By Jon Delano

PITTSBURGH (KDKA) – Stopping payment on a check is pretty common, and we do it for lots of reasons.

One person: “You’re supposed to receive a service and you didn’t get it.”

Another person: “I think I overpaid him.”

Still another: “Cancelling a contract with an organization.”

Fourth person: “Turned out I didn’t have enough money, so I was, oh boy this, is gonna be bad, I better stop the check.”

But when you call your bank to stop payment, how long do you expect that stop order to last?

One person: “If you stop the check, the check should be stopped.”

Second person: “There shouldn’t be no more transactions on that check.”

That’s what Carla Evans thought when she put a stop payment on this check.

“That the check would be no good for the rest of my life,” said Evans.

But three years later, her bank cashed the check and $849 disappeared from her checking account.

“We were totally shocked because we thought this was good for ever,” said Evans.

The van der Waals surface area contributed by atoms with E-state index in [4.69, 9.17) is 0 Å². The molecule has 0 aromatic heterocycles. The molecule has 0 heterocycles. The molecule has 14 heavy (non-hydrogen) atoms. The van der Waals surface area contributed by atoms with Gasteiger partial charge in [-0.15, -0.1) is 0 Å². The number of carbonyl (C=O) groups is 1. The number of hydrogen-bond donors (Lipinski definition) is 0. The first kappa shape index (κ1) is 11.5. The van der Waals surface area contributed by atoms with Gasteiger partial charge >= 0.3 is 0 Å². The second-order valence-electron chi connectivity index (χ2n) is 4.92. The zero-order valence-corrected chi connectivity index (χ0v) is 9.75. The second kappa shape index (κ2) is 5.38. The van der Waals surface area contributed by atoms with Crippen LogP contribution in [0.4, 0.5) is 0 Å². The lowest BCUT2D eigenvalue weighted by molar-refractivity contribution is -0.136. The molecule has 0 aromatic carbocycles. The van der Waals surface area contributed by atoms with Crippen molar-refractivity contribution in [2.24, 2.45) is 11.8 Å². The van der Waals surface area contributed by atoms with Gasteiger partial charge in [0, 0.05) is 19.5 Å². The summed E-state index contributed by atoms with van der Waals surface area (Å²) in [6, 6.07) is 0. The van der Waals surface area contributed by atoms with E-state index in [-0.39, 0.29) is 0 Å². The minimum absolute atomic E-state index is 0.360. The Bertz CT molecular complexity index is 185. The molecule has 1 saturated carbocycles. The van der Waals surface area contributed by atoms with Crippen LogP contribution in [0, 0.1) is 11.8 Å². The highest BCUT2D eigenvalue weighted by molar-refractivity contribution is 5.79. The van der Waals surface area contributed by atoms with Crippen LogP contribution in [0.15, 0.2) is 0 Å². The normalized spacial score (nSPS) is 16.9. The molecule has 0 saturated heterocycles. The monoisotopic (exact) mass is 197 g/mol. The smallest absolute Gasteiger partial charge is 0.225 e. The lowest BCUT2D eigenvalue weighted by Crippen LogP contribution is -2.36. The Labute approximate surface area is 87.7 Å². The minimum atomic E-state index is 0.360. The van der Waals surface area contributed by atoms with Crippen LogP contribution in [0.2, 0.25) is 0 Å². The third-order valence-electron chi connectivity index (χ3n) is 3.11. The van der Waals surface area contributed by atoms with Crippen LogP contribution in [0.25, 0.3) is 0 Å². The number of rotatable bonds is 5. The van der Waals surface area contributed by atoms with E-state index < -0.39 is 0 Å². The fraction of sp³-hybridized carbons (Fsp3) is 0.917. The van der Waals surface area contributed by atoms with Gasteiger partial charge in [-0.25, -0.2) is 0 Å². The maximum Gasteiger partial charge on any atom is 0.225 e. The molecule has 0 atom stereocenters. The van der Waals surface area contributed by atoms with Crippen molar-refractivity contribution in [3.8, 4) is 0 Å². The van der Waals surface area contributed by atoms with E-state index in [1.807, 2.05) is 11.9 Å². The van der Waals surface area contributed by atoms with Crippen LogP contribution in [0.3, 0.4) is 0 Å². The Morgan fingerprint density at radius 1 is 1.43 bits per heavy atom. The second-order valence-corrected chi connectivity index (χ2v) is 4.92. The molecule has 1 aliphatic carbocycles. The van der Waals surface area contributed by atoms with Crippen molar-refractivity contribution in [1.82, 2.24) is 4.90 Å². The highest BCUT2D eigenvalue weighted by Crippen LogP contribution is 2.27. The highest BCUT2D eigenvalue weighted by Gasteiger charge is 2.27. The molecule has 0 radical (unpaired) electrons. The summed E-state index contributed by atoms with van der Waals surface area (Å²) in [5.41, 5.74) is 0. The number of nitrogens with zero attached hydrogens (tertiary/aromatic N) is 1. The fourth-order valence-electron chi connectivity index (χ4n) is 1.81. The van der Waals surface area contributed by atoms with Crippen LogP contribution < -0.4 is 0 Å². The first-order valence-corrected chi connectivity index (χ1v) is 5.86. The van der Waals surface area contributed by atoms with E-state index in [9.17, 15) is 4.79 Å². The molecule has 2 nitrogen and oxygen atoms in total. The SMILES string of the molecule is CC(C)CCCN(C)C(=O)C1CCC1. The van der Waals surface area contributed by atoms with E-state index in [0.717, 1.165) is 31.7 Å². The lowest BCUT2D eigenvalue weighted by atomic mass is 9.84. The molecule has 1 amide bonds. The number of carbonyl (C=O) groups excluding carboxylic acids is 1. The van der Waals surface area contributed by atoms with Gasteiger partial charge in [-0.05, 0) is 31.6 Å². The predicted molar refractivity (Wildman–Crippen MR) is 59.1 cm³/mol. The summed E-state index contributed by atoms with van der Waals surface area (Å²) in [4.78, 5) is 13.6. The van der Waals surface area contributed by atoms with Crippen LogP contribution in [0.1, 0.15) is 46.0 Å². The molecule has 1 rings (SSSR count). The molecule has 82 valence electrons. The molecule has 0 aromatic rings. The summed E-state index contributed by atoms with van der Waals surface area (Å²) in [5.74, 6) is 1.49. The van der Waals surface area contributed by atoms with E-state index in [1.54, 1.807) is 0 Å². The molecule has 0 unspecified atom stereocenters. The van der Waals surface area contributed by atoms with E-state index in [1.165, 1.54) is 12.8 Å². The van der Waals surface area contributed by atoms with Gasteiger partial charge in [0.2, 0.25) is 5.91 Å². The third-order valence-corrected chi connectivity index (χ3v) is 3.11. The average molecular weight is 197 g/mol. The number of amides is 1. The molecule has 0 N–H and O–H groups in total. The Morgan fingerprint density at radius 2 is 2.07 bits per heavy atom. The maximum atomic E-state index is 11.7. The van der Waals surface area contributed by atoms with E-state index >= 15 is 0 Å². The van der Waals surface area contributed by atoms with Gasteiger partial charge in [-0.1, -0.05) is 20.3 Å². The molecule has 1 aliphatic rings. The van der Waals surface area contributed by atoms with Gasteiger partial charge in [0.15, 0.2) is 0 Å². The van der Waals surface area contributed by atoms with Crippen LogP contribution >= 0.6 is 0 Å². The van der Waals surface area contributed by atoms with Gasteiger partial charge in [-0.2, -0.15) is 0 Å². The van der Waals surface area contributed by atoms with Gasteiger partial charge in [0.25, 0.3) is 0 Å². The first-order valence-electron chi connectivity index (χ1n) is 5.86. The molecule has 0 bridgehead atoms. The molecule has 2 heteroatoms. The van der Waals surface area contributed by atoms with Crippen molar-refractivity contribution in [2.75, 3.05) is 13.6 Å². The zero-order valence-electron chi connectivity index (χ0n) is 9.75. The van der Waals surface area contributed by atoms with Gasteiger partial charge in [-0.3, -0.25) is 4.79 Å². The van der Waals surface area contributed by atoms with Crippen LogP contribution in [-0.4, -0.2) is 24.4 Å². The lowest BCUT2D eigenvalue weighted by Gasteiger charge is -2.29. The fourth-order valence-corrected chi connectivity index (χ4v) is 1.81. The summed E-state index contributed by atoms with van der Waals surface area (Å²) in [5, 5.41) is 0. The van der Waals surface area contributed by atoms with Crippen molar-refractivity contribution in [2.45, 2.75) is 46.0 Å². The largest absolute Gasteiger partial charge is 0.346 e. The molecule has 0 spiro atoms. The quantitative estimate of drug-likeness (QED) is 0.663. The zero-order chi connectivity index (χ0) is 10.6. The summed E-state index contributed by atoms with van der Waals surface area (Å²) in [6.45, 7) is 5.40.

Turns out the stop payment order had expired.

When she called her bank, she learned, “There’s a stop payment on it, it’s only good for a year which we didn’t know.”

Duquesne University business professor Tom Nist once worked for PNC, Mellon and Equibank, so KDKA money editor Jon Delano asked him how long a stop order lasts.

“That depends on the bank, Jon. Banks specify that in their fine print, typically. I would say industry practice is six months,” added Nist.

Six months is standard for PNC and Citizens, although a customer can ask to extend for a fee.

Most people have no clue that saying — cancel this check — is a short-term request.

“Oh, yes, because I’ve been talking to people, and they’re all shocked,” noted Evans.

And here’s another wrinkle.

Many think old checks are no good, but that’s not always true.

Under federal law, a bank is not required to cash any check that is more than six months old, but they can. So that’s where knowing the terms of the stop order process is critical.

“I think it’s probably possible that someone presents a check that’s more than six months old, the stop payment’s expired, and the check gets through,” Nist said.

Bottom line — when you cancel a check, ask how to protect your account.

“If you don’t want someone to cash your check, you need to take an abundance of caution to make sure that doesn’t happen,” adds Nist.


More Local News
More Reports From Jon Delano
Join The Conversation, Like KDKA On Facebook
Follow KDKA On Twitter